How does Nomi think?

Many Nomibot users have pinged me wondering what happens when they like or dislike or share something from the Nomibot app. I went to our engineers to get the answer. Here is how I have distilled it into humanspeak.

Here is what happens when Nomibots scour the web for you to find content and work to pair you with other Nomibot users.

Nomibot offers a new experience; a new way to browse the Internet that is tailored to be useful and entertaining, especially for mobile users. We think the optimal way to achieve this is to strike the right balance between humans and machines to optimize the results, then serve those tailored results in a fun and interesting way. Today the bots in your app are static images, but we hope to animate them and have them respond more Tamagotchi-like to you in the future.

What do they think about me?

If you join with a social media sign on, the bots already know a little bit about you. But one of the things we learned quickly is that your friends and networks and your social graph, are not always good indicators of your true interests. Nomi and the nomibots need to get to know you. The way they do that is by going out on the web and bringing you things and watching as you like, dislike, or share those items. Each action you take informs and updates the data that the bots have about what to get for you in the future.

I found that Nomibots take about 80–100 articles, images or videos before starting to get reasonably good at bringing me what I want. (In the future I want to reward and punish those bots so they learn faster. Many of you have expressed the same request. Wouldn’t it be fun to see them respond to your rewards and scoldings?)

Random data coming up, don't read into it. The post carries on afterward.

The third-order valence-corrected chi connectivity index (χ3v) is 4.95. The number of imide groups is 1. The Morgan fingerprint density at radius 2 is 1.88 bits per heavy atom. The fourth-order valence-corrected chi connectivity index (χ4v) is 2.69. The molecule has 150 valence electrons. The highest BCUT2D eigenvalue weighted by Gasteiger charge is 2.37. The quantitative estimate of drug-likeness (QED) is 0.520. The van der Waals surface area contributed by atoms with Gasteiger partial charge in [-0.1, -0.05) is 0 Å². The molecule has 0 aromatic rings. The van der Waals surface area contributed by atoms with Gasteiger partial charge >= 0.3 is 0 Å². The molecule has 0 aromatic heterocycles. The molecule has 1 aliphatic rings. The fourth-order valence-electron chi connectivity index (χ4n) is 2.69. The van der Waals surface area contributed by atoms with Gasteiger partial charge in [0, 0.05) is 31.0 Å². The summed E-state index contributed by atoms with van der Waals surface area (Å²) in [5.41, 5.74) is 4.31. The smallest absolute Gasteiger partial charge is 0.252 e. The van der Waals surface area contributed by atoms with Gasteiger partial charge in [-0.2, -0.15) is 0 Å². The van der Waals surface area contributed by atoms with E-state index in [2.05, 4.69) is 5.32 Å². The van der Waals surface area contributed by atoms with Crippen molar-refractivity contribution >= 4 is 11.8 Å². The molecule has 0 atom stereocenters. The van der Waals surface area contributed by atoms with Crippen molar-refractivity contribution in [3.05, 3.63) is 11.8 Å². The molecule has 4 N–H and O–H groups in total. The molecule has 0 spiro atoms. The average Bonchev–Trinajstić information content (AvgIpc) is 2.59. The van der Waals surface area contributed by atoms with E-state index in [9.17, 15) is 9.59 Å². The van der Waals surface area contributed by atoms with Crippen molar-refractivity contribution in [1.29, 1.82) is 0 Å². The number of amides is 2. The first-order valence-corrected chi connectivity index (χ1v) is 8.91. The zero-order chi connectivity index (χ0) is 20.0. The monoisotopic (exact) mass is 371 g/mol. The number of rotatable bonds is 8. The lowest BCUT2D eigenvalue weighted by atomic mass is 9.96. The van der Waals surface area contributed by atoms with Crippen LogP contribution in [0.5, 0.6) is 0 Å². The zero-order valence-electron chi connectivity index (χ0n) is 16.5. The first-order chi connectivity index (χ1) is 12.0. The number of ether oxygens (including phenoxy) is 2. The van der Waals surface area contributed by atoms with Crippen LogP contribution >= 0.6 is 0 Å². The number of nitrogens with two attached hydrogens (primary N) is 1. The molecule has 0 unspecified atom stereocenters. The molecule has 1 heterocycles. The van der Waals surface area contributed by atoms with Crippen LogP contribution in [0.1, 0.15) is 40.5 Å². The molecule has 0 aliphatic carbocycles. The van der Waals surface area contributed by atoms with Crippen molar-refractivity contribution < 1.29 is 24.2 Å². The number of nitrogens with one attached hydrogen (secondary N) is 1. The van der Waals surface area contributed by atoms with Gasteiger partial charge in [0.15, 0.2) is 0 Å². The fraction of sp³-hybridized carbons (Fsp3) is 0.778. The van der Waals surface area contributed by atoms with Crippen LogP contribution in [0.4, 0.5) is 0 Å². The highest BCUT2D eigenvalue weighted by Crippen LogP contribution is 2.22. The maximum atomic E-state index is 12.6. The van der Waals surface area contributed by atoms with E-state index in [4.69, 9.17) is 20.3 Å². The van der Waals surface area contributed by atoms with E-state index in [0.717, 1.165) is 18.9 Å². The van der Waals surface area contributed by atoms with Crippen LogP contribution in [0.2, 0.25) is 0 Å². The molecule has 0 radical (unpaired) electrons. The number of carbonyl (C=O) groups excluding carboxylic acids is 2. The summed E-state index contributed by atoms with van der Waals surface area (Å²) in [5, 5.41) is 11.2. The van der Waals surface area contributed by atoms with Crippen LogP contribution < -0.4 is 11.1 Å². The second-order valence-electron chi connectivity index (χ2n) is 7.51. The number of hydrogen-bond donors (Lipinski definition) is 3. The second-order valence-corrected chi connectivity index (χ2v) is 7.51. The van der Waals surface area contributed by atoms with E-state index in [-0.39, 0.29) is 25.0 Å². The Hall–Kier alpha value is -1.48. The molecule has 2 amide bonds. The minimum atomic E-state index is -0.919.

The Nomibots actually read articles and tags on videos, articles and images to determine what they are about. Anything with text can be discovered, read and mapped in the Nomibot Dataspace. Most of the time the bots get it right. Sometimes they go horribly wrong. That is why they need to be taught.

Here is a map showing how the bots mapped the stuff they found on a given day. We look at these maps often and sometimes puzzle at how the bots group things. It sometimes looks like alien intelligence. We have thought about giving every Nomibot user access to something like this every day. Drop me a not here if that is of interest to you. A large vector image of this lets you zoom in and out to see relationships. The image was much too large to put here. This is a tiny jpg.

Humans and machines working together

Where it gets interesting is when we start pairing human intelligence with the machine intelligence above. Nomibot can be thought of as a hyper-intelligent neural net where the nodes are made up of people and artificial intelligence. You are a node in this neural net, as are all other Nomibot users, and are automatically subscribed (anonymously) to other users that share a particular interest with you. When one of those anonymous doppelganger users likes or shares an article, it is automatically forwarded to you. If you like or share that in turn, the neural connection between you and that user is strengthened. If you swipe left or dislike it, the connection becomes weaker. For each interest area that you have, you may have 10 different neural connections to users that share that interest. Since we know the strength of each of those connections, we can determine which user is the weakest link — the one that provides you with articles that you are more likely to dislike. We can then fire that user (all of this occurs anonymously of course) and replace him with another user that also shares a common interest. Since that new user may provide more items that you are likely to like, the overall quality of the content continues to improve.